Fuel Commentary

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Mixing Fuel

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Submitted by Terry Joe Sprinkle


Basic Homemade Fuels

Using reasonable care and good clean chemicals, you can make up a simple and effective model airplane fuel for your own use.  I personally use the formulations below for my engines, which include the OS .46 FX, OS .61 FX, K & B .61, OS .46 LA, Tower .40, new K & B .48 and TT pro .46.  These model airplane fuels cost me about $9.91 to about $10.31 per gallon for the last 10 gallons I made.  This includes purchase, tax if any, hazardous shipping ($12.00 UPS), regular UPS shipment charges, etc.   One problem that I have found is that all four of our local hobby shops sell primarily, if not exclusively, Cool Power green fuel.  This is only about 17% straight synthetic fuel, and it has no castor oil in it whatsoever.  This is, by Morgan Fuel’s own ads, inappropriate for ABC, ABN (and AAC) engines, but this is exactly the fuel over half of my own club members use.  Low lubrication fuels account for a lot of the cases of nickel liner separation in the OS FX series for example.   Not only that, but a number of pilots really run their engines lean and this compounds the problem, and leads to premature failure of an otherwise good, strong engine.   All of the following percentages are by simple volume.  You can use clean dry Pyrex measuring cups, the ones that hold up to 4 cups and also have a 1000 ml line at the top.  I personally make up 2 ½ or 5 gallons of fuel at once.  I would suggest that your find good, reliable, inexpensive sources of the following ingredients and share the list with members in your club who decide to mix their own fuel.  There is no reason for each club member to have to reinvent the wheel.  You should get a good high quality castor oil.  Bakers AA castor oil and Klotz Benol racing castor are among the very best.  Usually, you can get Bakers AA a little cheaper.  It is about $24.99 from SIG right now, and that includes shipping.  You might find it cheaper, but be sure to buy a good grade of castor oil to begin with.  Second, you can get Klotz KL-200 Techniplate oil from Tower Hobbies, Klotz and a number of go-kart sites on the internet.  Remember that KL-200 is pure synthetic, and KL-100 is 20% castor oil and 80% KL-200.  Third, I currently buy all my nitromethane from FHS Supply, Inc. , located just outside Clover, South Carolina.  They have an internet site.  I paid $28.00 per gallon, got FOUR gallons, paid $12.00 hazardous shipping and about $6.50 UPS shipping.  Remember that if you order ONE or FOUR gallons, you still pay $12.00 hazardous shipping fee, so order FOUR gallons and split them up among club members to save a little money.  This is excellent nitromethane and is 99.9+% pure.   The last ingredient is methanol.  I buy mine from a local performance (speed, racing) shop and pay  $2.50 per gallon.  Club members can usually find clean, DRY methanol for between $2.00 and $3.00 per gallon.  Last, I buy really heavy duty HDPE (High Density PolyEthylene) empty gallon jugs from FHS Supply, Inc. for $1.10 each, including the lids.  These gallon jugs are great to put your freshly prepared fuel in and are several times the thickness of the commercial fuel jugs.  I order a full dozen at a time, because it costs about $6.50 for shipping the dozen empty jugs.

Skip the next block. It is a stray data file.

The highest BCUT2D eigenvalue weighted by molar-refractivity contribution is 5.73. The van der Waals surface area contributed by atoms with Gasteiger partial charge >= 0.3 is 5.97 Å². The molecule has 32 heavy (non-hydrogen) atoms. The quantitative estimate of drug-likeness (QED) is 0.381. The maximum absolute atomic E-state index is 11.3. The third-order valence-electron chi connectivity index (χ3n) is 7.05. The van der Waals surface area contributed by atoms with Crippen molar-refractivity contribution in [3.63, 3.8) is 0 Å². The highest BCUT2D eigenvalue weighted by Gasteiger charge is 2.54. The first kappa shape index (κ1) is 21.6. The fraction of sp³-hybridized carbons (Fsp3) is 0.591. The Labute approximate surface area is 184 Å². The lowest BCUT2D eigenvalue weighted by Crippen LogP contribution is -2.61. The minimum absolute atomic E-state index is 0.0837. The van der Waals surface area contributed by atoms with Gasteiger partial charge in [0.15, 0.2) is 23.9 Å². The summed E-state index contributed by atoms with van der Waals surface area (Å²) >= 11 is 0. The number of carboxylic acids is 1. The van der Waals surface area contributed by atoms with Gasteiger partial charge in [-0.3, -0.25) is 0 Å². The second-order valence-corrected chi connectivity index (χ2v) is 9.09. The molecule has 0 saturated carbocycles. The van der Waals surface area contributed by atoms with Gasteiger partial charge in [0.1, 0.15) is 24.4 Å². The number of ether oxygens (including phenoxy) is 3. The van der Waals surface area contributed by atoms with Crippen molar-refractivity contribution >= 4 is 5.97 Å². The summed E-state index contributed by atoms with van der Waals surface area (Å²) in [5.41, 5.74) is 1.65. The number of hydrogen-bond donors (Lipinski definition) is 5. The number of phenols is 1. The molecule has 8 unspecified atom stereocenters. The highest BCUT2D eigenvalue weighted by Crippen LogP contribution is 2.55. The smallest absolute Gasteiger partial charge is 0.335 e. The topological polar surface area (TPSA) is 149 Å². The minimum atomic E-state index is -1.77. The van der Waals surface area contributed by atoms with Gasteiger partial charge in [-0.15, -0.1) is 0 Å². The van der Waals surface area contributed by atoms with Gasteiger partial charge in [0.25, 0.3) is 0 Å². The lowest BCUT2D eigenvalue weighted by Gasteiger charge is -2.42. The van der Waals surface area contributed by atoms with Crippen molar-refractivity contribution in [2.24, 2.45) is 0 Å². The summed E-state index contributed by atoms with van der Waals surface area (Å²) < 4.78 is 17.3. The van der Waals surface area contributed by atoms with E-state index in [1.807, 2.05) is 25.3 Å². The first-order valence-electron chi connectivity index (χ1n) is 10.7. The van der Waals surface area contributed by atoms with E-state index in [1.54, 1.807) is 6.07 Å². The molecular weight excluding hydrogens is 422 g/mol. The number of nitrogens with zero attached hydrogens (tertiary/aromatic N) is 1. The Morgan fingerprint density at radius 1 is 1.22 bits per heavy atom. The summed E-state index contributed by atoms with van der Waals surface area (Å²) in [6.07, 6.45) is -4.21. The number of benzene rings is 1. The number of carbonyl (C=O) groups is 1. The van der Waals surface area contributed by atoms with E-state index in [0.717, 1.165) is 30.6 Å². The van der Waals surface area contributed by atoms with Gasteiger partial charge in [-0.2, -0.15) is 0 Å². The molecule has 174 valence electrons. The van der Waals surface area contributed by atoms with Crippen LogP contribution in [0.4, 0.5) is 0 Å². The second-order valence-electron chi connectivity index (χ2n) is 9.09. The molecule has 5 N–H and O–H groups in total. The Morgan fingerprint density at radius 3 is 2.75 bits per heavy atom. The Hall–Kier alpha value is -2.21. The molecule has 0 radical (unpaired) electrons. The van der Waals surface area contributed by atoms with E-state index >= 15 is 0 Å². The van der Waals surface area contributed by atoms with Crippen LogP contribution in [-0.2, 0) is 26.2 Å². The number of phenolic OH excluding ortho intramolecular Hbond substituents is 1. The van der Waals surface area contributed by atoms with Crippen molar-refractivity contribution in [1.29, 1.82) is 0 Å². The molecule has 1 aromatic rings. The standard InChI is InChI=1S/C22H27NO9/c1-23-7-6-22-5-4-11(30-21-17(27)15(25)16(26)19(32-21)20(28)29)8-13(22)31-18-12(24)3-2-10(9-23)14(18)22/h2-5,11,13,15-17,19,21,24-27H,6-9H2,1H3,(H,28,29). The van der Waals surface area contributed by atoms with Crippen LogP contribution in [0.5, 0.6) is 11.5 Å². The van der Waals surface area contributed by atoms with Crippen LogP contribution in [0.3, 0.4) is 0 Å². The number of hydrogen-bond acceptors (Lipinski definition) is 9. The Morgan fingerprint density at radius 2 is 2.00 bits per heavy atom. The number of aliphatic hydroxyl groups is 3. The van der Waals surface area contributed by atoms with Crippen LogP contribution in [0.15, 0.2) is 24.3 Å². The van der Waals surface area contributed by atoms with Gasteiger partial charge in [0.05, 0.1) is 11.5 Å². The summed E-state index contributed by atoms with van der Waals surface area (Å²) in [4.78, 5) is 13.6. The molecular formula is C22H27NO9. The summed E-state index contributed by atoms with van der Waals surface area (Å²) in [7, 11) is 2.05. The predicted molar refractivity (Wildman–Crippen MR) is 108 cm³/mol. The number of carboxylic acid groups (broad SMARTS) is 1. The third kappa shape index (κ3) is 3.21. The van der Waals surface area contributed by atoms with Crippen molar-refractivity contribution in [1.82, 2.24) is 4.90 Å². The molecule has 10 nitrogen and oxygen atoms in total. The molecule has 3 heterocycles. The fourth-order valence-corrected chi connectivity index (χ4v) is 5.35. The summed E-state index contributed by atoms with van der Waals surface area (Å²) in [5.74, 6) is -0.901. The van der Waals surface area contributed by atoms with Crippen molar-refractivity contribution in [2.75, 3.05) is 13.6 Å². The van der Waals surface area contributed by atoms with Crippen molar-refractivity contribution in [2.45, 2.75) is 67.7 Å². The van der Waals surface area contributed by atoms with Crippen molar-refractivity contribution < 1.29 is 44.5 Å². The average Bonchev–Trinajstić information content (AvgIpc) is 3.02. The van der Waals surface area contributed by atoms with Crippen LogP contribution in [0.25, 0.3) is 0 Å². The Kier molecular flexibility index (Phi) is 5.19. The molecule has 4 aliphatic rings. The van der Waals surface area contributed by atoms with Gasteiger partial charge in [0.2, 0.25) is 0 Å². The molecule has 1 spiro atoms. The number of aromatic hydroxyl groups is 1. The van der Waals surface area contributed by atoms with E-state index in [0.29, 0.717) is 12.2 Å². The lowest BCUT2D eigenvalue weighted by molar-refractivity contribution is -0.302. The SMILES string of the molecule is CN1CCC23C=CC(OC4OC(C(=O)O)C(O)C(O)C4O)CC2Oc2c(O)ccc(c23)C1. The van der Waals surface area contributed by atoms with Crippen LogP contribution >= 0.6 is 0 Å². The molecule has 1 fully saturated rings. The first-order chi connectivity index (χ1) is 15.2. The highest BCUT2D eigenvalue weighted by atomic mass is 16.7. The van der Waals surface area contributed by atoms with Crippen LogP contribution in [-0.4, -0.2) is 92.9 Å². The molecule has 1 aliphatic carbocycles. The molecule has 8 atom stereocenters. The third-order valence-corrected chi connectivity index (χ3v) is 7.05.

Now for a couple of simple formulations for the engines above:

1.  10% Bakers AA castor oil, 10% Klotz KL-200, 10% nitromethane and 70% methanol.  

For example, using a 4 cup measuring Pyrex cup (buy at the local supermarket), take exactly four cups (one 4 cup container full) of Bakers AA castor oil and put it in a clean container that can hold 2 ½ gallons, add four cups of Klotz KL-200 oil, then 4 cups of nitromethane and then 28 cups (7 full 4 cup measuring cups) and mix thoroughly.  I use a good clean 10-liter ( about 2 1/2 gallon Nalgene jug with a spigot for this or a 20-liter Nalgene jug with a spigot for making up 5 gallons at a time.  Mix well, allow to sit and then remix.  After making it up, then immediately fill up your clean HDPE gallon jugs.  Tightly cap them, you do not want them to pick up excess moisture from the air.  Store all chemicals at about 50 - 75 degrees F, keep the pure nitromethane in the dark.  Do this carefully, the METHANOL is the more volatile and flammable reagent, NOT the nitromethane.  It is okay to put the methanol in first, followed by the oils and then the nitromethane.  Be sure you have enough of EACH chemical before you make up the amount you are going to make.  If you do this, your fuel will turn out the same every time and you can depend on the fuel to perform properly.